Good people, it seems there is nothing as soothing as music.
In our cultural context, people sing when babies are born as well as when they become adults.
Like children sing at play, grownups sing at work as well as in times of weddings, funerals and memorials.
It appears there is no escape that makes life easier like singing, arguably the reason wise ancestors fashioned the saying ukayipa dziwa nyimbo.
However, the time-honoured adage is no endorsement that one has to wait for some hardship to become a musician.
No. Music is greater than just cries of troubled minds, the reason Malawians are increasingly shunning local lamentations in preference for party and club hits imported from South Africa, Nigeria and South Africa.
Listeners deserve a break from whines of people weighed down by their unrealistic goals the size of winning Big Brother Africa (BBA) show.
But the bug seems to be hitting the country’s BBA flops harder and harder. Having failed to win the desired fame and dime on the continental reality show, our reps increasingly resort to keep themselves relevant than churning out a single or two.
You might have heard about dreadlocked Code Sangala aka Mr C.O who went into the Big Brother house twice only to come back with tunes that failed to jump-start his solo career from the average rankings attained with Kaphirintiya which he co-founded with his brother Shadre.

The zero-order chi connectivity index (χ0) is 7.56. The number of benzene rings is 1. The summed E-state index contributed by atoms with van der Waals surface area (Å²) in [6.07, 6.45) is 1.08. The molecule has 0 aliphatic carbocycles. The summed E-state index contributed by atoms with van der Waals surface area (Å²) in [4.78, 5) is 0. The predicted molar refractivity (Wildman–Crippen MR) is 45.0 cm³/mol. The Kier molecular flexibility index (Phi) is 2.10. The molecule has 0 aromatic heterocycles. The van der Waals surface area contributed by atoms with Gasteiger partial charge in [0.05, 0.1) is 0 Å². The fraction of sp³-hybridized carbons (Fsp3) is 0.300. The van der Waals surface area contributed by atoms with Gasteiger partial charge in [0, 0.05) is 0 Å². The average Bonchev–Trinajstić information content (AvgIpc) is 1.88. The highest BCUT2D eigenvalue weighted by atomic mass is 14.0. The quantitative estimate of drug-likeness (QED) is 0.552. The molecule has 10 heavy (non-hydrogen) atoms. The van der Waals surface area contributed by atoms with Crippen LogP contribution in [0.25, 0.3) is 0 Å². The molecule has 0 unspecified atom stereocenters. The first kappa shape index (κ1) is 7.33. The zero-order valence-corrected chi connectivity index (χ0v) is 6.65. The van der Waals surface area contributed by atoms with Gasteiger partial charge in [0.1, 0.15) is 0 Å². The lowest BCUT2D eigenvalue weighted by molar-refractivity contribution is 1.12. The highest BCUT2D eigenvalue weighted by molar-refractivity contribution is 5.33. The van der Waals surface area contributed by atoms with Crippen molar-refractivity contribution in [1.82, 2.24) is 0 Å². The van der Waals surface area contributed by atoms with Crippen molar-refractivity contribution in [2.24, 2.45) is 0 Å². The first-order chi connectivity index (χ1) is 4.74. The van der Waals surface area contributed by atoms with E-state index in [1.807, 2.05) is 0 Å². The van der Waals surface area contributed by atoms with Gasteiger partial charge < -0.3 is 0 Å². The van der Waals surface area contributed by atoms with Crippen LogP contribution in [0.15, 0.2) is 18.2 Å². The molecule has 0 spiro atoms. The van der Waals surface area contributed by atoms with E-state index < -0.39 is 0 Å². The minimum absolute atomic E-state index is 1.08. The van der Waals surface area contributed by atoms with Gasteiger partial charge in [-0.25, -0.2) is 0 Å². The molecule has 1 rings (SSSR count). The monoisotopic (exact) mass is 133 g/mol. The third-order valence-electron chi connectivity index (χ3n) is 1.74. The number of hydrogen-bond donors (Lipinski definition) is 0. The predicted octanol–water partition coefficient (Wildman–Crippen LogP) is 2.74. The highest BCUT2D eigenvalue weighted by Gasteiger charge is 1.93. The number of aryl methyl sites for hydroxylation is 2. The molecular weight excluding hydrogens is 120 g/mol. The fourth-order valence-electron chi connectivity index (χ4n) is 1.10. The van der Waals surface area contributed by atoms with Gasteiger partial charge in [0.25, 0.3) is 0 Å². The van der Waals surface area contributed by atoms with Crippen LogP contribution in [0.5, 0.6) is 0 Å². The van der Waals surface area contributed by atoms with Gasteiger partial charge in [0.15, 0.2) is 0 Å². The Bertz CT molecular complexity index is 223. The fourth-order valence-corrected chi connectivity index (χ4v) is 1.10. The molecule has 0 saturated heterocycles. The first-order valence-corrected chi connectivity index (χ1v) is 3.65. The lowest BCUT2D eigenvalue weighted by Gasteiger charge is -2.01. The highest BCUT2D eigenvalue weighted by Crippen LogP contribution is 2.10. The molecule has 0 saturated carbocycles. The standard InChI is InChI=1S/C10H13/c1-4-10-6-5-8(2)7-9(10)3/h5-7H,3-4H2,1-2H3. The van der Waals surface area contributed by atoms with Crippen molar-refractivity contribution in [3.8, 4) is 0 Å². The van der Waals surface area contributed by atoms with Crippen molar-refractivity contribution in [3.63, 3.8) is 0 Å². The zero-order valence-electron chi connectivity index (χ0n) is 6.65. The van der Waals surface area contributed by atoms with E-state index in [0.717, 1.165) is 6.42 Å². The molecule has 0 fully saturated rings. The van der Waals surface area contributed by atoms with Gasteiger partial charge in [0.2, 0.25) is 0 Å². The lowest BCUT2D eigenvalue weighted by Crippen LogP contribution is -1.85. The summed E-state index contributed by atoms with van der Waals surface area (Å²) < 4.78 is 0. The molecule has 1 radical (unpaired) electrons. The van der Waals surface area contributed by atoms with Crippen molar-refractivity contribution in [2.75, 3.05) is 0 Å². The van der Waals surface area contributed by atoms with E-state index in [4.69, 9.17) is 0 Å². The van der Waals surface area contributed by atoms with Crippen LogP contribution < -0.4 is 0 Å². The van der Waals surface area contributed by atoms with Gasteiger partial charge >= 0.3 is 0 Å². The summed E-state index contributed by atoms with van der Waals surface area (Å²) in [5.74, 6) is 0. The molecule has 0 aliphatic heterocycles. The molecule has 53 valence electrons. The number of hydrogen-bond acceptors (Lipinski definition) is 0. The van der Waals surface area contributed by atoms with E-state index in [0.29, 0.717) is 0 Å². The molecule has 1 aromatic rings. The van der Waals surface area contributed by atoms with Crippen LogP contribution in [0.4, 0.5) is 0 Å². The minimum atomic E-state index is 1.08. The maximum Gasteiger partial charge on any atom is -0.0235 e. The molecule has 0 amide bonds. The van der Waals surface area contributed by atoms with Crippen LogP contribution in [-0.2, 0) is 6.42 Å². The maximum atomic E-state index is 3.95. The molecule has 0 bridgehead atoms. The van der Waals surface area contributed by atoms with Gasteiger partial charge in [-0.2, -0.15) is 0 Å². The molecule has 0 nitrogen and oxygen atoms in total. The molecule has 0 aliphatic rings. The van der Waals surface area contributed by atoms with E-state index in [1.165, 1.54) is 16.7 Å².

You might have heard about Rumours of War rapper Lomwe who made it to the finale of the reality show and recorded the collabo Double Wowza with Botswana housemate Zeus which proved nothing extraordinary.
You have also read about the latest BBA dropout Sipe who has already released two singles Chikondi Cha Ndalama and I Do as you await her debut album, Survivor.
Surely, the country is waiting—not for new music from BBA house, but the day the art-related overtures by the overrated beneficiaries of the international glow Big Brother offers will produce something to get Africa and her overseas peers singing along and dancing to music from Malawi.
But the BBA flops are not to blame. Like many noisemakers, they are children of a country where jobs remain scarce and business opportunities often go unnoticed, a setting with carpenters, farmers, builders, mechanics, plumbers, engineers, journalists, nurses, pastors, sheikhs, vendors and whom it may concern call themselves musicians because they can whistle or hum a number or two.
The influx of unskilled hands into the arts could be symptomatic of poor career guidance or a graver unmet need that calls for organisations like Teveta to scale up skills development not only by establishing community technical colleges but also diversifying the courses on offer.
The loudest song from the 91-day Big Brother episodes is that after the show comes real-life realities which will rock or shock every ex-housemate.